How to grow cucumbers in a greenhouse: tips & advantages


With a passion for growing installed at an early age, I have always been happiest outdoors in nature. After training as a professional gardener and horticultural therapist, I currently run horticultural therapy and community kitchen gardens in the UK, helping others access the many physical and mental health benefits of growing vegetables, fruit and plants.

Favourite fruit: apples and pears
Favourite vegetable: asparagus

Cucumbers are heat-loving plants and since our UK summers can be unreliable, to say the least, they are often grown undercover in a greenhouse, both at home and by commercial growers. Read on to find out how to grow cucumbers in a greenhouse and what varieties are best.

Cucumbers growing in a greenhouse
Growing cucumbers in a greenhouse can produce impressive yields [Photo: Anna in Sweden/]

Cucumbers (Cucumis sativus) are popular with home-growers and for good reason, as their delicious fruits can be produced for months on end if given the right conditions. With cucumber varieties available for growing outdoors or undercover this article will cover which varieties are suitable for growing in a greenhouse and how to look after them to get the best harvest.

Benefits of growing cucumbers in a greenhouse

With our variable summers, many gardeners choose to grow their cucumber and tomatoes (Solanum lycopersicum) in a greenhouse. Providing protection from the elements, especially at night, a greenhouse can either be warmed by just the sun or with a supplementary heat source as well. Even an unheated greenhouse can provide precious warmth early on in the season, meaning that cucumber plants can get a 2 to 3 week head-start over those planted outside. With additional heating or when using a hotbed, a heated greenhouse can mean cucumbers can be planted even earlier in April, giving months of growing time ahead. However, greenhouses do not just provide the opportunity for earlier plantings but can extend the season into October as the temperatures begin to dip outside.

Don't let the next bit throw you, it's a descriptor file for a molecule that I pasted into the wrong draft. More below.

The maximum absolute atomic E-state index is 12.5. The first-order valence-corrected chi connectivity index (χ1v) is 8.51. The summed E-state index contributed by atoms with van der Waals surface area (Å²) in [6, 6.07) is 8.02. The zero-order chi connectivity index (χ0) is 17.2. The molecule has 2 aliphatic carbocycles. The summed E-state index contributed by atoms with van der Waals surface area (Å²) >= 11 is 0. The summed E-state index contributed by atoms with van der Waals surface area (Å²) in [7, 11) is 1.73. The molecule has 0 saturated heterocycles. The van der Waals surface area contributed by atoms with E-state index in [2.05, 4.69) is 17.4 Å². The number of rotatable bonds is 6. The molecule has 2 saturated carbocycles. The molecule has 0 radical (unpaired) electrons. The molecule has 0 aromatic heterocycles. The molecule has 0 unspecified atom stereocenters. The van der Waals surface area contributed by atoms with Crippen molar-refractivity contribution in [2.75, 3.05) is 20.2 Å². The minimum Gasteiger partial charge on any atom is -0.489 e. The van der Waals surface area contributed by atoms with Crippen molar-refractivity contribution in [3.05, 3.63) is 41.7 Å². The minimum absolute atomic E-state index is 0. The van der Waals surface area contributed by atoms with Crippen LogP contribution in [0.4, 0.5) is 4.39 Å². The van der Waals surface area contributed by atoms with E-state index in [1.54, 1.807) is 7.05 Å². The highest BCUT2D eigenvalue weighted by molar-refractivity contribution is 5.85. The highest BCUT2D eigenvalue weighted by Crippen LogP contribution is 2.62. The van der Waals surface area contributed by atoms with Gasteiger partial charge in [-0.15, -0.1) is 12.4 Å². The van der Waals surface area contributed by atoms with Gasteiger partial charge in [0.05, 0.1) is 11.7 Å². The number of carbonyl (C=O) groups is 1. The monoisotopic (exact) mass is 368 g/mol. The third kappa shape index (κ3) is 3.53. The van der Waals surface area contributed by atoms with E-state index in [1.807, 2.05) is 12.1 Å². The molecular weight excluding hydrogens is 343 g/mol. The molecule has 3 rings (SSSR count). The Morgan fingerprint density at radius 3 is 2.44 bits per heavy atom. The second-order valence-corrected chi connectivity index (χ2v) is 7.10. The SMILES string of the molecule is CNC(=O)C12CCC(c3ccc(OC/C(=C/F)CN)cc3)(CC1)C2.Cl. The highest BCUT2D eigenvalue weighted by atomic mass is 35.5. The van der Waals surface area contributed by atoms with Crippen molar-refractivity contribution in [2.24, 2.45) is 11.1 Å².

Grown vertically in a greenhouse, cucumbers require strings or canes to be tied into as they grow. Not only is growing cucumbers vertically a space-saving method, but it can increase air circulation, which can help prevent disease and make harvesting the fruits easier. For more information on how to support cucumbers, you can read our article on cucumber trellis here.

Even with good ventilation, at the height of the summer greenhouses can become too hot and reach temperatures over 45 °C. To avoid heat stress and scorching of the foliage, damping down, shading the cucumber plants with white fabric and even the whole greenhouse, may become necessary.

When grown in a greenhouse or polytunnel, cucumbers are protected from wet weather, which when prolonged, can lead to fungal diseases occurring. However, other cucumber diseases can still be a problem and preventative measures may need to be taken. Pests can also be an issue when growing undercover, especially aphids (Aphidoidea) which can transmit disease, but can be dealt with by introducing predatory ladybirds (Coccinella septempunctata) and lacewing larvae (Chrysoperla carnea).

Benefits at a glance:

  • Longer growing season, due to earlier planting
  • Protection against wind, rain and hail
  • Space-saving method of growing vertically
  • Controllable temperature by shading and damping down
  • Pest control by introducing beneficial insects

Cucumbers do not have to be grown in a greenhouse, as they can also thrive when grown outdoors in a sunny and sheltered location. By growing outdoor cucumber varieties, they can be grown either directly in the ground, in pots or even in raised beds.

The best cucumber varieties for greenhouses

There are many cucumber varieties available to grow that can differ in habit, fruit size, colour and even shape. However, when growing cucumbers in a greenhouse or polytunnel it is worth growing cultivars bred for growing under cover, as they tend to be more prolific and have increased resistance to the most common greenhouse diseases. Here are some of the best cucumber varieties for growing in a greenhouse:

  • ‘Burpless Tasty Green F1’ : Forming long ridge-type fruits up to 30cm in length, this cultivar produces delicious non-bitter fruits that can be harvested around 60 days after sowing.
  • ‘Carmen F1’ : Long, slender and straight fruits up to 40cm in length. Good tolerance against mildew and cold weather. Awarded the RHS Award of Garden Merit.
  • ‘Emilie F1’ : Producing heavy yields of green fruits harvested at 20cm long this hybrid cultivar has been awarded the RHS Award of Garden Merit. Good disease resistance and superbly flavoured fruits.
  • ‘Mini Munch F1’ : Heavy yields throughout the season of small fruits harvested when 8cm or longer. Superb flavour and crunchy. Awarded the RHS Award of Garden Merit.
  • ‘Socrates F1’ : Prolific small fruits harvested when 15cm long. Bitter-free taste and an excellent flavour. Awarded the RHS Award of Garden Merit.